A month ago, teenage Czech center Tomas Hertl hoped he would make it to the San Jose Sharks roster, barely dreaming he would soon become one of the NHL’s brightest stars.
In six NHL games so far, the 19-year-old has collected seven goals and two assists, due largely to a four-goal night against the New York Rangers on October 8 that virtually changed his life.
In the post-game interview, Hertl managed “This is dream, no reality. I’m happy, crazy,” in his broken English, speaking to a frantic home crowd comprising his mother and girlfriend.
A week later, the story seems to have dawned on him.
“I’m definitely aware now of what I have achieved,” Hertl told AFP in a telephone interview.
“In that game, everything went great, I scored four goals, I scored from all my attempts,” said Hertl, the fourth youngest player ever to score four goals in an NHL game.
Of the four goals, the last one sparked controversy as a breakaway Hertl dropped the puck back between his legs and beat Rangers goalie Martin Biron with a forehand shot that has gone viral on the internet.
And while the crowd ran wild, some commentators including former NHL stars Jamie McLennan and Adam Oates slammed the youngster for showing Biron up.
“I don’t see it that way. I would have shown him up if I went to their bench and made faces at them or laughed,” said Hertl, who will turn 20 on November 12.
The 17th pick in the 2012 draft, Hertl now sits third in the NHL points rankings among the likes of Sidney Crosby, Martin St Louis or Alex Ovechkin, benefiting from co-operation with forwards Joe Thornton and Brent Burns.
“Thornton is one of the best NHL players. He has lots of assists, he can pass the puck and it’s great to play with him,” Hertl said.
“We are all big and strong on the puck, so I think things will get even better,” said Hertl as the Sharks boasted six wins from as many games.
Dubbed the “Teenage Mutant Ninja Hertl” by the US press, the former Slavia Prague center who made it to the Czech Republic team for the 2013 World Championships scored his first two NHL goals in his second game for the Sharks.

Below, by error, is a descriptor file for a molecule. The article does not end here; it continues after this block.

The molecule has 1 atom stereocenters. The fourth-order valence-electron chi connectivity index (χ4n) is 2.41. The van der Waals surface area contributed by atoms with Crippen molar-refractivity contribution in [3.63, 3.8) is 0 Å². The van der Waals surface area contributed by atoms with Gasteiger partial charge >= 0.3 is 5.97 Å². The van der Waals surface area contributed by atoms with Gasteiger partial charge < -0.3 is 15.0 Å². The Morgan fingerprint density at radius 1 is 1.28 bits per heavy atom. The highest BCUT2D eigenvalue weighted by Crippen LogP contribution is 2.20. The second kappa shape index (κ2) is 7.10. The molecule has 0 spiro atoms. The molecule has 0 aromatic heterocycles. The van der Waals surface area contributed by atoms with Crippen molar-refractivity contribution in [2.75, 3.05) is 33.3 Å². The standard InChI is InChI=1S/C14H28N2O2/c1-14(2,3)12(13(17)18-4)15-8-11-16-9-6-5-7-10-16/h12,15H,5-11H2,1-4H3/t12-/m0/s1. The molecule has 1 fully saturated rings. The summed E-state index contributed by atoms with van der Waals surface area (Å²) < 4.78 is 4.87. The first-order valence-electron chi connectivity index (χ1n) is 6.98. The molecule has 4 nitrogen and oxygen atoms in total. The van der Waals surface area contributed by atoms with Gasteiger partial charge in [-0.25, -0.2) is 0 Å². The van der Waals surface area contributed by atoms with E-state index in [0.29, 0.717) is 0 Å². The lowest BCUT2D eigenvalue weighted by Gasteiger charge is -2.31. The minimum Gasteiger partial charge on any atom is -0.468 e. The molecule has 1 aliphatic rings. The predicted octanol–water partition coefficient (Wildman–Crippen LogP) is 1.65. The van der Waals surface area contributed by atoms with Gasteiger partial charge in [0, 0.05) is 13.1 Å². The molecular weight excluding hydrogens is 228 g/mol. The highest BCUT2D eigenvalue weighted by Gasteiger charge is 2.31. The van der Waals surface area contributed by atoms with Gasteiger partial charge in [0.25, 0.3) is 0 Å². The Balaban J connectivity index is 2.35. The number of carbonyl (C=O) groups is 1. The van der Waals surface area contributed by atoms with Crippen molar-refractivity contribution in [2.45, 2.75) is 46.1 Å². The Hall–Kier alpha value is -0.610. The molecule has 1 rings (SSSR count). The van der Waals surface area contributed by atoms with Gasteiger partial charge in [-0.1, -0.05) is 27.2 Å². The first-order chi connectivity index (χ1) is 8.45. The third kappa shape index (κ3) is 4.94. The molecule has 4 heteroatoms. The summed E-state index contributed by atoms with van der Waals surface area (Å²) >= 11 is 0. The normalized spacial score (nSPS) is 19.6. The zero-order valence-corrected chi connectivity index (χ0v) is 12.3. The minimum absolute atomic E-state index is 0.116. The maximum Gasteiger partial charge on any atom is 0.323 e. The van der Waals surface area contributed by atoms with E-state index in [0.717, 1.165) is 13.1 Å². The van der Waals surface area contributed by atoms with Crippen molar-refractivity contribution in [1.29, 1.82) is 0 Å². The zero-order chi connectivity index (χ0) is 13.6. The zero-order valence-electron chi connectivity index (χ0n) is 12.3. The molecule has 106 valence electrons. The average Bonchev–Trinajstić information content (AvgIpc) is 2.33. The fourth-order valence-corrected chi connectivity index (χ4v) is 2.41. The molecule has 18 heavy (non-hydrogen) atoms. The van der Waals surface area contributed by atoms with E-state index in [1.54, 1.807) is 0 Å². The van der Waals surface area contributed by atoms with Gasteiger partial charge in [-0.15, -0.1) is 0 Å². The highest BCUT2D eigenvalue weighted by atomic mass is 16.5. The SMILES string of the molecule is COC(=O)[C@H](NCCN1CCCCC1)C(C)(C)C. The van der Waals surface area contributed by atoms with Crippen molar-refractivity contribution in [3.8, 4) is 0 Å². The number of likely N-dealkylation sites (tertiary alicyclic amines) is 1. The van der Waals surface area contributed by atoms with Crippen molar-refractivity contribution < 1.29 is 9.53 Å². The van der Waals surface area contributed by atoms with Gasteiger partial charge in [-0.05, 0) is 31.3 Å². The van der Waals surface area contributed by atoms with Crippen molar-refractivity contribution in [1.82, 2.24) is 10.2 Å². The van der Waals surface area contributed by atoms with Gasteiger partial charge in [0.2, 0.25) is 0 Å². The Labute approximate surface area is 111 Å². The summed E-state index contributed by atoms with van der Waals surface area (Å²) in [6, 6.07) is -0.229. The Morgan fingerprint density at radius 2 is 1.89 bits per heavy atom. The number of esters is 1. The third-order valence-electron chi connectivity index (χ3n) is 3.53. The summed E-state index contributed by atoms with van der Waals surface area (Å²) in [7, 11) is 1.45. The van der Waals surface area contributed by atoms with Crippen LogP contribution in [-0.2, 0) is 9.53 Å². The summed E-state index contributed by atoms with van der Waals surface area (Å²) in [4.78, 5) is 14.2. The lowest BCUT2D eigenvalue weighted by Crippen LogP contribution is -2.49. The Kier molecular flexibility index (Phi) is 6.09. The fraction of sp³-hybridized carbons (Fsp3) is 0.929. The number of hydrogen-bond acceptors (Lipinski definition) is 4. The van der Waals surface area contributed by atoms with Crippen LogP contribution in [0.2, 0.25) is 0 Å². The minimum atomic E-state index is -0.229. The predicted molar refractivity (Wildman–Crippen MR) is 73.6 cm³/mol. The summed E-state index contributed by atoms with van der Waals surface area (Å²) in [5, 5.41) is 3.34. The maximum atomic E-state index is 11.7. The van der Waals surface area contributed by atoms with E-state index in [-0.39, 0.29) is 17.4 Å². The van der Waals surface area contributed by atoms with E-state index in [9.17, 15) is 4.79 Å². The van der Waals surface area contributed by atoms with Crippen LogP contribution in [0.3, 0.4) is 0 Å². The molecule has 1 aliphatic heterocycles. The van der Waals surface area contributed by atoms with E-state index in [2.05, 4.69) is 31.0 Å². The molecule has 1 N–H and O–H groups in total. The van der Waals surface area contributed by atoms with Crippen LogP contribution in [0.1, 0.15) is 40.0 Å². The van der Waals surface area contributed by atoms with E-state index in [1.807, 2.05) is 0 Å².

This immediately led to comparisons with another Czech, the 41-year-old Jaromir Jagr, Hertl’s role model now playing for the New Jersey Devils, who also scored in his second NHL game in 1990.
“It’s definitely nice to be likened to the greatest hockey legend of our country, but I don’t think I could compare to him, there’s only one Jagr,” said Hertl who, like Jagr, gained some of his muscles on a family farm in his homeland.
Hertl’s quick rise to stardom brought some trouble too — after his six goals in the first three games, Vancouver Canucks defender Alex Edler hit him hard on the head in game four, earning a three-game ban.
Two days later, Hertl limped off the ice with a sore shoulder following a hit from the Ottawa Senators’ Clarke MacArthur.
“But I don’t need a bodyguard,” Hertl insists.
“We’re all big, and I’ll try to take care of myself. I’m also big enough to stand up and hit people myself.”
Jagr spent his first NHL years in the company of his mum, who worked as a full-time cook, cleaner and nurse for him, earning the nickname of “Momma Jagr.”
When Hertl’s girlfriend and mother burst into tears after his third goal against the Rangers, they were immediately taken for a talisman, with Sharks managers saying they should stay indefinitely.
But Hertl, staying with a local family, refused the idea of a “Momma Hertl” as his mother is busy in her Prague shop.
“I’m glad they could come and that I could show them some goals. We had a great time, all three of us,” he said a day after both women returned home.
The NHL rookie scoring record of 76 goals was set by Teemu Selanne in the 1992-93 season.
“I’m happy we keep winning. Every goal I score and every assist is definitely a bonus, a hat-trick is something I didn’t expect at all,” Hertl said.
“But I’m just having fun, without setting any goals. After all, I still have to try hard to stay on the team.”